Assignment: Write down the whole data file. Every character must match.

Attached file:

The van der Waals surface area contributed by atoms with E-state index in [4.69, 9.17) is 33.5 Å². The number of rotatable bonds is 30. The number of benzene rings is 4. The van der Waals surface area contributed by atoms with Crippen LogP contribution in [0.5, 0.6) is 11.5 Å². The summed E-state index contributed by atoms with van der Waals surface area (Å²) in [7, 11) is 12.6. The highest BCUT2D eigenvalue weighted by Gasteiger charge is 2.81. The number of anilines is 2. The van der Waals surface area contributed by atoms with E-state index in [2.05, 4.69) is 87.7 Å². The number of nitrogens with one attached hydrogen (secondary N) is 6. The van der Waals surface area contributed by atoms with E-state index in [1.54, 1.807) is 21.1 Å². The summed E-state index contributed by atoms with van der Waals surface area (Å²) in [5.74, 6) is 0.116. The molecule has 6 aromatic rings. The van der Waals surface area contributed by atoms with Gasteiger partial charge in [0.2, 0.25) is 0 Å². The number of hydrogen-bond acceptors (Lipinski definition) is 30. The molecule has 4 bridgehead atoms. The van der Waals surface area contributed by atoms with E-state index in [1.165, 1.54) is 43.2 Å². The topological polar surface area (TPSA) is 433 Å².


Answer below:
The van der Waals surface area contributed by atoms with E-state index in [4.69, 9.17) is 33.5 Å². The number of rotatable bonds is 30. The number of benzene rings is 4. The van der Waals surface area contributed by atoms with Crippen LogP contribution in [0.5, 0.6) is 11.5 Å². The summed E-state index contributed by atoms with van der Waals surface area (Å²) in [7, 11) is 12.6. The highest BCUT2D eigenvalue weighted by Gasteiger charge is 2.81. The number of anilines is 2. The van der Waals surface area contributed by atoms with E-state index in [2.05, 4.69) is 87.7 Å². The number of nitrogens with one attached hydrogen (secondary N) is 6. The van der Waals surface area contributed by atoms with E-state index in [1.54, 1.807) is 21.1 Å². The summed E-state index contributed by atoms with van der Waals surface area (Å²) in [5.74, 6) is 0.116. The molecule has 6 aromatic rings. The van der Waals surface area contributed by atoms with Gasteiger partial charge in [0.2, 0.25) is 0 Å². The number of hydrogen-bond acceptors (Lipinski definition) is 30. The molecule has 4 bridgehead atoms. The van der Waals surface area contributed by atoms with E-state index in [1.165, 1.54) is 43.2 Å². The topological polar surface area (TPSA) is 433 Å².